China, US officials hint at underlying tensions in talks
US President Barack Obama`s key national security aide and China`s top foreign policy official hinted at tensions that divide them on Friday ahead of a state visit to Washington by Chinese President Xi Jinping.
Beijing: US President Barack Obama`s key national security aide and China`s top foreign policy official hinted at tensions that divide them on Friday ahead of a state visit to Washington by Chinese President Xi Jinping.
Meeting in Beijing, Chinese state councillor Yang Jiechi and US national security adviser Susan Rice said the two countries were cooperating in areas including climate change and military relations.
"At the same time we`ve been able to discuss frankly our differences, we both acknowledge their need to be addressed effectively," Rice told Yang at the start of their talks and ahead of a meeting later with Xi.
She called his visit to the US due next month "a milestone in our opportunity to strengthen and deepen our cooperation and work together to constructively manage differences".
Yang said the two countries will stay in close communication on subjects including "the Iran and North Korean nuclear issues" and climate change, along with questions of "regional rights and interests".
That could refer to the South China Sea and East China Sea, where Beijing is embroiled in territorial disputes with its Southeast Asian neighbours and US treaty ally Japan respectively.
The US and China, both permanent members of the United Nations Security Council, participated in negotiations that secured a landmark nuclear deal with Iran.
Beijing and Washington have also worked together as members of the six-party talks on North Korea`s nuclear programme, which also take in Tokyo, Seoul, Moscow and Pyongyang.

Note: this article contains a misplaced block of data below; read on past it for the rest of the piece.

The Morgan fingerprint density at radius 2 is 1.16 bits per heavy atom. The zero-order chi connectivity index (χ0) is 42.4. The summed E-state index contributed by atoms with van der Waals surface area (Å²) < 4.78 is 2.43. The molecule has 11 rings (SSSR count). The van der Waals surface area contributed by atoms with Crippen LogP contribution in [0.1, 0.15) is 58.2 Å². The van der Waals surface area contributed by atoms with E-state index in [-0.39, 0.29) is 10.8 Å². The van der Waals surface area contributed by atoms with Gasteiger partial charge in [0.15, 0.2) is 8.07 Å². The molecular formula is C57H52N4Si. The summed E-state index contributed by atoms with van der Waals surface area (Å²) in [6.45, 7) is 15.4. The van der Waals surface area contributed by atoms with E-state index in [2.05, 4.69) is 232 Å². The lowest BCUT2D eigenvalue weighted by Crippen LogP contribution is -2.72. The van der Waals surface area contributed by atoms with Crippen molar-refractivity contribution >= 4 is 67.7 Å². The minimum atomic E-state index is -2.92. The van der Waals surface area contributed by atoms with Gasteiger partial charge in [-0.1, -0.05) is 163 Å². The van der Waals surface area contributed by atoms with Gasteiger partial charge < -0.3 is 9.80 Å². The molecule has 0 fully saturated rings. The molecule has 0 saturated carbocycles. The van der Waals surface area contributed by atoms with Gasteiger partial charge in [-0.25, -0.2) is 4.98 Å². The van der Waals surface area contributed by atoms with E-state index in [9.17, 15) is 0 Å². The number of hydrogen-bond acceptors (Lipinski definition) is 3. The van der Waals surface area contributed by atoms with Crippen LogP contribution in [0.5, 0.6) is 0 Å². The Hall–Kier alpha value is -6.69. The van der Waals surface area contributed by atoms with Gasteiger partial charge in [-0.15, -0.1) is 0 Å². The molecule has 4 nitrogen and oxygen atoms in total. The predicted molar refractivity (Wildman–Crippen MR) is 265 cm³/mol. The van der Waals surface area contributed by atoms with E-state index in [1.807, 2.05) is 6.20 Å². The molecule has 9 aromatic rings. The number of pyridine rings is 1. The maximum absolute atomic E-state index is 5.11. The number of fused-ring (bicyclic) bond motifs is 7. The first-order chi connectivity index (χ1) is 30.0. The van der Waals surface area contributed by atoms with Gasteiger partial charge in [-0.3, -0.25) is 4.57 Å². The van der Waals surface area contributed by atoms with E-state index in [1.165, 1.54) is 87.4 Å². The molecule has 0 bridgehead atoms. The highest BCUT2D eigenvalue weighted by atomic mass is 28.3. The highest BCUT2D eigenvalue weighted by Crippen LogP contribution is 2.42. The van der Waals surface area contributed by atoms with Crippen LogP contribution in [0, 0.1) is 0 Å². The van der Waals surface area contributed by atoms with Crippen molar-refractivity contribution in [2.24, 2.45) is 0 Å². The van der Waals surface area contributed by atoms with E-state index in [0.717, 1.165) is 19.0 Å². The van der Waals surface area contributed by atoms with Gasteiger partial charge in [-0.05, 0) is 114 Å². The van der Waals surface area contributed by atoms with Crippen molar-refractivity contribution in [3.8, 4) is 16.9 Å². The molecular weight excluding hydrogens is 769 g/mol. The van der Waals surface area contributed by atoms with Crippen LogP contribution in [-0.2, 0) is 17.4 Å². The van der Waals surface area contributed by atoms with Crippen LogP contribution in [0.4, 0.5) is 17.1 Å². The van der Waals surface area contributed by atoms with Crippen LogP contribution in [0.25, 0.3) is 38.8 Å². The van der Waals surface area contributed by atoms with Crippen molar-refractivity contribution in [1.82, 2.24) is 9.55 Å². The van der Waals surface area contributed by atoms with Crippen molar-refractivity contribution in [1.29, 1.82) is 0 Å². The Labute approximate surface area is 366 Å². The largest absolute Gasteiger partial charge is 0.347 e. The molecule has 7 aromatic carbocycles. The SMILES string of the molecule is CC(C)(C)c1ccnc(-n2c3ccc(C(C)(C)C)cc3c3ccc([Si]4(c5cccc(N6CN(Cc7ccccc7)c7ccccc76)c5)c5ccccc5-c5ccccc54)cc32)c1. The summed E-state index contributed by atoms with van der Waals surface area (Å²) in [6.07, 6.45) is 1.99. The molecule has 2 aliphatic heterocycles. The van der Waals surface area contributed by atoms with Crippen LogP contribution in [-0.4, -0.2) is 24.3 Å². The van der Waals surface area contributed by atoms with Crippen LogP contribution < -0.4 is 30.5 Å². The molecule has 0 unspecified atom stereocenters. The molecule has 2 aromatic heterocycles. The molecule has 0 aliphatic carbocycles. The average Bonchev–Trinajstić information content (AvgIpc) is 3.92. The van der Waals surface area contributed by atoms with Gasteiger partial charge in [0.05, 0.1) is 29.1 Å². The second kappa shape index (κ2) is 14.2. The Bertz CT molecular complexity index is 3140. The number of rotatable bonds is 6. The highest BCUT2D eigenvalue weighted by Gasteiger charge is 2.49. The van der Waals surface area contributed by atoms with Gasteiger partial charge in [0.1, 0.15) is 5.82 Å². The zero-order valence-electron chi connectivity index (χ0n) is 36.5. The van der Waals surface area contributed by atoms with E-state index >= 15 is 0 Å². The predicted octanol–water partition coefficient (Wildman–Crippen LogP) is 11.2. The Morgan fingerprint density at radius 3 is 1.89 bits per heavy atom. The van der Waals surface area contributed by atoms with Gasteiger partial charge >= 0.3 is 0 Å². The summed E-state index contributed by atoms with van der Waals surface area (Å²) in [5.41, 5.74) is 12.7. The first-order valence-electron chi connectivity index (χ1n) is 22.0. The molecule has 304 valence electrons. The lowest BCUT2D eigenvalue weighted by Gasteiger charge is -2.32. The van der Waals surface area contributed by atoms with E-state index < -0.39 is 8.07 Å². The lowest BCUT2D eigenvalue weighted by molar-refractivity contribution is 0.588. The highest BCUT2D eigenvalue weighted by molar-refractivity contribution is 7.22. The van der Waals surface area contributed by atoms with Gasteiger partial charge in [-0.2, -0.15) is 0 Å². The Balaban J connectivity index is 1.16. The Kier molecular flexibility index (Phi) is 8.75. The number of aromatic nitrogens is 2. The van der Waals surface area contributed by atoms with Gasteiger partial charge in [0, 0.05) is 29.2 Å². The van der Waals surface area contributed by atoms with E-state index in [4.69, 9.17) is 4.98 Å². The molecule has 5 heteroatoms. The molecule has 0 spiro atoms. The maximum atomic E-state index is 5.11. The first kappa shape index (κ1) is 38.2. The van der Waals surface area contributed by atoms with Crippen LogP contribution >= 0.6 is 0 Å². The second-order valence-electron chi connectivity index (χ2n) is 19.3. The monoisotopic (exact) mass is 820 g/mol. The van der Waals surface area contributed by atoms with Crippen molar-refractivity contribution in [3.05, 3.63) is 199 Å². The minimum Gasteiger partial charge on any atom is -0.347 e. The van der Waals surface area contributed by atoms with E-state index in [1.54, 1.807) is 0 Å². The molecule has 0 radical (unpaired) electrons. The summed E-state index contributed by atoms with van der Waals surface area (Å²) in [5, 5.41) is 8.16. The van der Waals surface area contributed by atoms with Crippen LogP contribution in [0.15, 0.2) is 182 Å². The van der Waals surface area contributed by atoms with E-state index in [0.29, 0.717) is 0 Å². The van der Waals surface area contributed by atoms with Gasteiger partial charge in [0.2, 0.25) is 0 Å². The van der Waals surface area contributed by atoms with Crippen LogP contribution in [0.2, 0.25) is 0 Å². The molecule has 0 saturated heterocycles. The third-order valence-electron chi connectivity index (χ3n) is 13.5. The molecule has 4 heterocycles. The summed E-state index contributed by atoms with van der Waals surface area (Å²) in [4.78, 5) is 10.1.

That forum has been essentially dormant for years though China, which serves as host, supports its revival.
Rice also met with Fan Changlong, a vice chairman of the Communist Party`s powerful Central Military Commission, which is chaired by Xi.
The US envoy said Washington was "deeply committed to building a healthy, stable, reliable military-to-military relationship with China" and stressed an agreement last year to "reduce the risk of unintended consequences" in encounters.
China claims virtually the entire South China Sea and has recently carried out major land reclamation in the area that analysts say will extend its military reach with the construction of bases and runways.
Beijing says the efforts have no aggressive intent and are meant to largely foster maritime safety in the waters, a major global trade artery which Washington says it is committed to keeping open to unhindered navigation.
Rice`s visit comes as China prepares to hold a massive military parade next week to commemorate victory over Japan in World War II, though the US, as well as major Western countries, will not be sending top officials to participate.